Tuesday, May 1, 2012

Allergy Awareness

Each year, the Allergy and Asthma Foundation of America declares May to be "National Allergy Awareness Month." If you are like my family, you've already been suffering from an early spring, which brought out more blooms on flowers, trees, more grass and weeds...my house has definitely been suffering.

My youngest, Jonah, has severe asthma and allergies...not just environmental allergies, but food allergies as well. It becomes a whole new way of life when asthma and allergies enter the picture.

Before Jonah was even a year old, he was already showing so many sign of allergies, that I went ahead and had him tested. Of course, he had tons of allergies...but being so young, there was only so much we could do. The doctors kept telling us that he would outgrow them.

As he got a little older, he had such severe eczema that he was getting skin infections. Once he had learned how to scratch, it became a non-stop activity for him. It seemed like he just couldn't stop. Another trip to the allergist, another skin prick test and we found out that he was allergic to soy and peanuts/tree nuts. There was a question about beef and egg, but after a blood test, they said no.
At the same time, I had been told that I was allergic to soy, corn, and peanuts/tree nuts. not as severe as Jonah (he has to have an epi-pen), but still a pain. I spent almost 2 hours at the grocery store the first time, trying to find something...ANYTHING, I could eat. The food could not contain the allergens, or be cross-contaminated with them. That is the hardest part, because almost everything that is mass produced is cross-contaminated with peanuts. Manufacturers are supposed to wipe things down between food lines, but the reactions that I had and Jonah had proved that either they don't do that or it just isn't good enough.

Over time, we had learned as a family to adjust to this new way of eating. We had almost no packaged food, more fresh fruits/vegetables, meat from specialized places so their would be no injections of saline. Most people, even family, didn't want to eat with us because we were so limited in what we could eat (and allergy-free food isn't that tasty all the time). Luckily, I have a brilliant husband who started figuring out ways to make our favorite foods without the allergens. Sometimes it took a little longer, but just as good.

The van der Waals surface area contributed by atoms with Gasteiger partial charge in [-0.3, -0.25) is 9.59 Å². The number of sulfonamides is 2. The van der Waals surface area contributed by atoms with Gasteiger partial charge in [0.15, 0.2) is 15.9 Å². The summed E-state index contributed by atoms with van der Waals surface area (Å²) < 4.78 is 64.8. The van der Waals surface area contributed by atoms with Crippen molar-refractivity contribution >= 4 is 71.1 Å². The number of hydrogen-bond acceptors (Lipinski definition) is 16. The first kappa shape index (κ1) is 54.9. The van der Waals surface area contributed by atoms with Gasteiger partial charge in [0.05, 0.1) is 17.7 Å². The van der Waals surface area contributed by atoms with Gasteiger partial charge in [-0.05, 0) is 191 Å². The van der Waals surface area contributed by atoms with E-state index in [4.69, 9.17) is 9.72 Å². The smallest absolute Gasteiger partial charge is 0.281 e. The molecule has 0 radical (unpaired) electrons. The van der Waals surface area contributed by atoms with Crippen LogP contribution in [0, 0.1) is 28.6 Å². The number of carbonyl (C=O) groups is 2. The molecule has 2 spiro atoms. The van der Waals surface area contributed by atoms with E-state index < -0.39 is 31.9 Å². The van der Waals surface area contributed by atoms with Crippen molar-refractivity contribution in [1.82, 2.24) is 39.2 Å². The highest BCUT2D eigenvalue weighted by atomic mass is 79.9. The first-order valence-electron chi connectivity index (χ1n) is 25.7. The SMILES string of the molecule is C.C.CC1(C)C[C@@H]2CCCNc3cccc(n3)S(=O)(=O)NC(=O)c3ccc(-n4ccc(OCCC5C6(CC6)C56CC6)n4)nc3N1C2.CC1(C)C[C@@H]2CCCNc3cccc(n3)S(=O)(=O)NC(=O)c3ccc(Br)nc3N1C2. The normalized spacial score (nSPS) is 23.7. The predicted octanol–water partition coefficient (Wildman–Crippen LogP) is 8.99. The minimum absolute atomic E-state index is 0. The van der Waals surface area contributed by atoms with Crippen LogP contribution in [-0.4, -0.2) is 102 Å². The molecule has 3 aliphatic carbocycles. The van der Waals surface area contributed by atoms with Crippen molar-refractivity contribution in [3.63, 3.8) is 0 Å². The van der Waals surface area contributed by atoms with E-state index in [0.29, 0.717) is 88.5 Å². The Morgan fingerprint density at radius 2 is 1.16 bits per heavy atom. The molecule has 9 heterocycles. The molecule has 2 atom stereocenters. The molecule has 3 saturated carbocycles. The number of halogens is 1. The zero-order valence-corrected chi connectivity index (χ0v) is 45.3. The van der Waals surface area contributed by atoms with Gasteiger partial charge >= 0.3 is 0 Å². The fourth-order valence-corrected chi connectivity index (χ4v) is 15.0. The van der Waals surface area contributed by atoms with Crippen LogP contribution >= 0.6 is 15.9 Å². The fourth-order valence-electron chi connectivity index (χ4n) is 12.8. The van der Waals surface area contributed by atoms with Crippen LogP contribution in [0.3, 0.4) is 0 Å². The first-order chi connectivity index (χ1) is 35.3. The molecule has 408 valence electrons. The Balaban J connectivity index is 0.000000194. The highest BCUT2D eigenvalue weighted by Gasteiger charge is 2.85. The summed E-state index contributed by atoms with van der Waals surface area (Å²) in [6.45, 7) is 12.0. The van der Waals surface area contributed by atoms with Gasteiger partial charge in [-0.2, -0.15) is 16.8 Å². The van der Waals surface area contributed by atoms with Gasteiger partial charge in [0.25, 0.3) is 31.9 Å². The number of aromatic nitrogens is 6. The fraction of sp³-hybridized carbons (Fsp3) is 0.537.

But Jonah was still having trouble...still having terrible eczema, so back to the doctor we went. This time, an allergen to egg was discovered. This left me scratching my head...how am I supposed to feed him without egg? Don't they know how many yummy foods have egg in it? But it did help his skin when we eliminated that from his diet.

Terrible eczema on
his forehead and
eyebrow
Knowing that I had a corn allergen and that his skin was still not clear, I asked to have him tested for a corn allergen. Just as I suspected, he was allergic. So now, we had to find food without corn, soy and egg...not to mention the peanuts/tree nuts. And did I mention that other people live in this house? There are two other kids with NO allergies! Jonah would sneak their food up to his room and eat it in the middle of the night. It was a real problem!


These are pictures of an allergic reaction Jonah had from just putting a piece of steak in his mouth. We later found out that the beef came from corn-fed cows.
He is almost 8 now, about to finish 2nd grade. Having these allergies all his life, he is usually quite aware of what he is eating. He will not eat anything at school that is given to him unless I have given the ok. There are still times that he eats what he shouldn't...but sometimes, I guess, it's worth it to him in order to get something really yummy!

The only way I found these things out was by being persistent, sometimes a pain to the doctors and allergists. When I got an answer I didn't think was sufficient, I would research it myself. Sometimes I would take the information I found to the doctor or allergist. Eventually, the allergist stopped listening to me so we switched to a specialist at a local teaching hospital. This is when we got the most help. If you or your child has symptoms or if you think something might be going on, I encourage you to talk to your doctor, make an appointment with an allergist or a specialist. Knowing what is going on is so much better than suffering with allergies!

2 comments:

  1. Yep!! You're living up to your blog's name "the worstest mommy".. (not really)
    Poor baby.. I'd probably do like he does, sometimes something yummy is worth it!

    Stopping in via the hop, we're connected in most places, I'll double check and follow were we aren't

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  2. Thanks for letting us know about National Allergy Awareness Month... My niece has a severe peanut allergy so I can empathize somewhat. Allergies are becoming so common these days... and so severe! :( Daily battle for you all...

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